• [0079]
    As described above, different from the embodiment shown in FIG. 1, the developing device 2 b does not separate reverse polarity particles from the developer, but allows the toner-supporting member 25 to separate the toner from the developer and support the toner thereon, and the toner, separated and supported on the toner-supporting member 25, is used for developing an electrostatic latent image on the image supporting member 1.
  • [0080]
    The toner-supporting member 25 is connected to a power supply (not shown) and a predetermined toner-separating bias is applied thereto so that the toner in the developer is electrically separated and supported on the surface of the toner-supporting member 25.
  • [0081]
    The toner separating bias to be applied to the toner-supporting member 25 is different depending on the electrostatic charge polarity of the toner; in other words, when the toner is negatively charged, a voltage having an average voltage higher than the average value of a voltage to be applied to the developer-supporting member is applied. When the toner is positively charged, a voltage having an average voltage lower than the average value of a voltage to be applied to the developer-supporting member is charged. In either of cases when the toner is positively charged and when the toner is negatively charged, the difference between the average voltage to be applied to the toner-supporting member and the average voltage to be applied to the developer-supporting member is preferably set in the range from 20 to 500 V, particularly from 50 to 300 V. When the difference in the electric potentials is too small, the amount of toner on the toner-supporting member becomes small, failing to provide a sufficient image density. When the difference in the electric potentials is too great, the toner supply becomes excessive, resulting in an increase in wasteful toner consumption.
  • [0082]
    In the developing device 2 b, an AC electric field is preferably formed between the toner-supporting member and the developer-supporting member. Since the formation of the AC electric field allows the toner to reciprocally vibrate, it becomes possible to effectively separate the reverse polarity particles from the toner. In this case, an electric field of 2.5106 V/m or more is preferably formed. By forming the electric field of 2.5106 V/m or more, it becomes possible to separate reverse polarity particles from the toner also by the electric field, and consequently to further improve the separating property of the toner.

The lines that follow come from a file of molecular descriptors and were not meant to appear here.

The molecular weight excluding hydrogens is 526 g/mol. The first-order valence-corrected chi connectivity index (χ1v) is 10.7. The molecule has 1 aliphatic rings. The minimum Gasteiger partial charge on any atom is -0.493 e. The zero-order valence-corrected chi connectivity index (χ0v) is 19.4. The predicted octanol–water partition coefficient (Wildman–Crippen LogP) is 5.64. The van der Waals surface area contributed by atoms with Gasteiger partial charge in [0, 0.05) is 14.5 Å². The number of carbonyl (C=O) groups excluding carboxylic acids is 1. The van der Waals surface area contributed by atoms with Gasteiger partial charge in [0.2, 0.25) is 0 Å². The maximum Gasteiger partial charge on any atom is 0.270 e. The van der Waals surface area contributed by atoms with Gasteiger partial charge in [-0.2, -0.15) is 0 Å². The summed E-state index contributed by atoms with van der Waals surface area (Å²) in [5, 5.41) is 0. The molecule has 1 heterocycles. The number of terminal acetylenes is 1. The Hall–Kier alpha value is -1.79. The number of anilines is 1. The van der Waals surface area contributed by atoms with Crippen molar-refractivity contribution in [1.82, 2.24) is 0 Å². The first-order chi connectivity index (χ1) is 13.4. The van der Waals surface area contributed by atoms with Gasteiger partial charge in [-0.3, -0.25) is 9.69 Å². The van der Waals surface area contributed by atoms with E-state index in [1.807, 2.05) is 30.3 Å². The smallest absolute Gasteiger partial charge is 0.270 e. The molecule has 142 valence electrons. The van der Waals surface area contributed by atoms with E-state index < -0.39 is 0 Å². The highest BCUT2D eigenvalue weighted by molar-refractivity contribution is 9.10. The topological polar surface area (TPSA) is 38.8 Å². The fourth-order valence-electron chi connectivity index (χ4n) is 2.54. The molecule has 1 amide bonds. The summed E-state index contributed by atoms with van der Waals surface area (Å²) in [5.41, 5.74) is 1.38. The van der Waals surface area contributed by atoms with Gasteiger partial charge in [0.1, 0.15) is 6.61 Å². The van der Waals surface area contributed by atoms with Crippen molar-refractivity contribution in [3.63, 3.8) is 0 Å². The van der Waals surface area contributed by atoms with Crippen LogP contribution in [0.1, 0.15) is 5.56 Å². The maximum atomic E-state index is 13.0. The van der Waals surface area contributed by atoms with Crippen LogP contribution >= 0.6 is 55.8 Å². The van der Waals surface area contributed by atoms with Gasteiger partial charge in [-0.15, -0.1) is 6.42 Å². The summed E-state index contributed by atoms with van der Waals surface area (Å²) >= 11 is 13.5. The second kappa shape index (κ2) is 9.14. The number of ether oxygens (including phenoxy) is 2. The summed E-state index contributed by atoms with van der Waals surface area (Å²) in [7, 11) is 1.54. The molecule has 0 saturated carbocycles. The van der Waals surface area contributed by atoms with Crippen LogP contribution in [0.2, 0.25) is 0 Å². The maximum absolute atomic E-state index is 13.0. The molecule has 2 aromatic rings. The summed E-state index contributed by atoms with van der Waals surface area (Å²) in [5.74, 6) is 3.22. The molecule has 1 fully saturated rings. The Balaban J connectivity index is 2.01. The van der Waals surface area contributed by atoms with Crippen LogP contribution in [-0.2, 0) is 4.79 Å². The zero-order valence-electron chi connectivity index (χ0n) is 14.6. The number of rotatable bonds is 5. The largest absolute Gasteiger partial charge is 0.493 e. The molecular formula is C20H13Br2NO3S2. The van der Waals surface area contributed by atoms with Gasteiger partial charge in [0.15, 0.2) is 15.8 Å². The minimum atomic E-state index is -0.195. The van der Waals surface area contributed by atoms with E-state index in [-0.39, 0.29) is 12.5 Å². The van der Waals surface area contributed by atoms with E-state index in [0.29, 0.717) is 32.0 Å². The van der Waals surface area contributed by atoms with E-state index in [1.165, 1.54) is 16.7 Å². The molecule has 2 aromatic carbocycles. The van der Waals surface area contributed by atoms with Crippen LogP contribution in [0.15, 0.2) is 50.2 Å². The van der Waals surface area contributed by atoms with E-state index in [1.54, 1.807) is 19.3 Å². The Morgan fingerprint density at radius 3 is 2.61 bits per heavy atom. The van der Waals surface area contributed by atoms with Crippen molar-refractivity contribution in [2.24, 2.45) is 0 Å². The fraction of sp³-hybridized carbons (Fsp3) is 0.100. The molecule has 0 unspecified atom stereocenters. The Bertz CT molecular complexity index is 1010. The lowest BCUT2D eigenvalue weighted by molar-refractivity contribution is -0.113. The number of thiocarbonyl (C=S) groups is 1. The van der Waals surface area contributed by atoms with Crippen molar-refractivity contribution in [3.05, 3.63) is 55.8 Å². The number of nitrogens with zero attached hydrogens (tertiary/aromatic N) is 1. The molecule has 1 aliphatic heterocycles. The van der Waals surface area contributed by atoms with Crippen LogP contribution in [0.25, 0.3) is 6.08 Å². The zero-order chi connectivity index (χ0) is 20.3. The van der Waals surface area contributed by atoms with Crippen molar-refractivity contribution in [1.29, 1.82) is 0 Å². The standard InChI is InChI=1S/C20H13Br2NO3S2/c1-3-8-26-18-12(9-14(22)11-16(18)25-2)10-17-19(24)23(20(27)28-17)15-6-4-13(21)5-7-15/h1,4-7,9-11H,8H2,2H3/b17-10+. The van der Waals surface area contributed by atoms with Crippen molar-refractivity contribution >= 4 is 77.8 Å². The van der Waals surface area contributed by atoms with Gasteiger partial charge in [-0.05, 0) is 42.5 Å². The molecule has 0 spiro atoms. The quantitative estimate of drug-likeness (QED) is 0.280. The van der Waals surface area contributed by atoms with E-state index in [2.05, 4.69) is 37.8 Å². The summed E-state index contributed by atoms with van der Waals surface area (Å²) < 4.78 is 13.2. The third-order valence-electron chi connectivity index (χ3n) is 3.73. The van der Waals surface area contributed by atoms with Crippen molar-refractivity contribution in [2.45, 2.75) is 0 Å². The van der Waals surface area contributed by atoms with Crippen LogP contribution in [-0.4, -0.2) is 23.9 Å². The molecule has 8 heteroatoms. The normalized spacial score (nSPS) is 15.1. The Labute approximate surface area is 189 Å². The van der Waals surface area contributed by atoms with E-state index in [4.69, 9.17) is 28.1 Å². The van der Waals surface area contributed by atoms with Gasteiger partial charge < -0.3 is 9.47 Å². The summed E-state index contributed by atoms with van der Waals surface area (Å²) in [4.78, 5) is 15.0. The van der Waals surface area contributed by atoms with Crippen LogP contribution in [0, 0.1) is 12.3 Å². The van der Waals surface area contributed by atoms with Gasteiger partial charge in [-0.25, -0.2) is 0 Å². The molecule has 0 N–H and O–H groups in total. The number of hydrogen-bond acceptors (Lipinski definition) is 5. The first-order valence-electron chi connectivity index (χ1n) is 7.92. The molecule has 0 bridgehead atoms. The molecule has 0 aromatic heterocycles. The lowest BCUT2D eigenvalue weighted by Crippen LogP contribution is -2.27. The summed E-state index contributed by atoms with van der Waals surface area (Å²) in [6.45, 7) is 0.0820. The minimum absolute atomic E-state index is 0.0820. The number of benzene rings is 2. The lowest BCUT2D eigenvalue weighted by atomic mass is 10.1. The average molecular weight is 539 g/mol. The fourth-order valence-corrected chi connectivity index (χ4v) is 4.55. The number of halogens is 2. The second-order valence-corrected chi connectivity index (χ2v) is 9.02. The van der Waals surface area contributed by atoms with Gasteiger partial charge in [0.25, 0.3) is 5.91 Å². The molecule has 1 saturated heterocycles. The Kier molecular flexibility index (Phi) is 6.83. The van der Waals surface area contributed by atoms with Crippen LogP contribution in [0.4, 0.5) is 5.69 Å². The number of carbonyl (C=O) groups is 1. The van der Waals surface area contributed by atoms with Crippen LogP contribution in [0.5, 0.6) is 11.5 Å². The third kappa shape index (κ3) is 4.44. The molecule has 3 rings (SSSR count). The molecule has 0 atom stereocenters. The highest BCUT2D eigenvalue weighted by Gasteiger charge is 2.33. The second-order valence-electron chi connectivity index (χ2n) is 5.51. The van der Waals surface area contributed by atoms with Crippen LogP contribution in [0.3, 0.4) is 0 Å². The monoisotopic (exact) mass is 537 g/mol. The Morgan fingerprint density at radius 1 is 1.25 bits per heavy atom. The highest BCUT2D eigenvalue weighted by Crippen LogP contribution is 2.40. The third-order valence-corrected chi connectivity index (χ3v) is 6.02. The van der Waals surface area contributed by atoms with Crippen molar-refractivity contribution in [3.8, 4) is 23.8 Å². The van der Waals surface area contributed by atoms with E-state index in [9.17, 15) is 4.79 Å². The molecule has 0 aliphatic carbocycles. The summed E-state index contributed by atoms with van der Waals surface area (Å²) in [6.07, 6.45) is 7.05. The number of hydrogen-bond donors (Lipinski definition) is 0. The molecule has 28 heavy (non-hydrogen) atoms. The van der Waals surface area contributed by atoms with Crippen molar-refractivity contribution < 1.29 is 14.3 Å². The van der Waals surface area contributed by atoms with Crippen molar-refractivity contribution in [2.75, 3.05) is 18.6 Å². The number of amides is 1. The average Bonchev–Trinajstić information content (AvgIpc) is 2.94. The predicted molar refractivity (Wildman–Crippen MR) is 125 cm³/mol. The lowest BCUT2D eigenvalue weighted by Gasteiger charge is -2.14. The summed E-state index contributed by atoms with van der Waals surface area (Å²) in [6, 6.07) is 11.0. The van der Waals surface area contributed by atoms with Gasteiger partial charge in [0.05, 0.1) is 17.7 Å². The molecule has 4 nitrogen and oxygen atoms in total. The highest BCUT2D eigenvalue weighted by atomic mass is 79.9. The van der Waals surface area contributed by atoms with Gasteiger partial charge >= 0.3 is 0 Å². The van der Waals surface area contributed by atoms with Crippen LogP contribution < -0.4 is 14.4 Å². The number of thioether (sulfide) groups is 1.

• [0083]
    In the present specification, the electric field, formed between the toner-supporting member and the developer-supporting member, is referred to as a toner-separating electric field. Such a toner-separating electric field is normally formed by applying an AC voltage to either the toner-supporting member or the developer-supporting member, or to both of the toner-supporting member and the developer-supporting member. In particular, when an AC voltage is applied to the toner-supporting member so as to develop an electrostatic latent image by the toner, the toner-separating electric field is preferably formed by utilizing the AC voltage to be applied to the toner-supporting member. In this case, the maximum value in the absolute value of the toner-separating electric field is preferably set within the aforementioned range.
  • [0084]
    For example, when the toner charge polarity is positive, with a DC voltage and an AC voltage being applied to the developer-supporting member, and when only a DC voltage is applied to the toner-supporting member, only the DC voltage lower than the average value of the voltage (DC+AC) to be applied to the developer-supporting member is applied to the toner-supporting member. For example, when the toner charge polarity is negative, with a DC voltage and an AC voltage being applied to the developer-supporting member, and when only a DC voltage is applied to the toner-supporting member, only the DC voltage higher than the average value of the voltage (DC+AC) to be applied to the developer-supporting member is applied to the toner-supporting member. In these cases, the maximum value in the absolute value of the toner-separating electric field is given by a value obtained by dividing the maximum value in the potential difference between the voltage (DC+AC) to be applied to the developer-supporting member and the voltage (DC) to be applied to the toner-supporting member by the gap of the closest point between the toner-supporting member and the developer-supporting member, and the corresponding value is preferably set in the aforementioned range.
  • [0085]
    For another example, when the toner charge polarity is positive, with only a DC voltage being applied to the developer-supporting member, and when an AC voltage and a DC voltage are applied to the toner-supporting member, a DC voltage on which an AC electric field is superposed so as to form an average voltage lower than the DC electric field to be applied to the developer-supporting member is applied to the toner-supporting member. For another example, when the toner charge polarity is negative, with only a DC voltage being applied to the developer-supporting member, and when an AC voltage and a DC voltage are applied to the toner-supporting member, a DC voltage on which an AC electric field is superposed so as to form an average voltage higher than the DC electric field to be applied to the developer-supporting member is applied to the toner-supporting member. In these cases, the maximum value in the absolute value of the toner-separating electric field is given by a value obtained by dividing the maximum value in the potential difference between the voltage (DC) to be applied to the developer-supporting member and the voltage (DC+AC) to be applied to the toner-supporting member by the gap of the closest point between the toner-supporting member and the developer-supporting member, and the corresponding value is preferably set in the aforementioned range.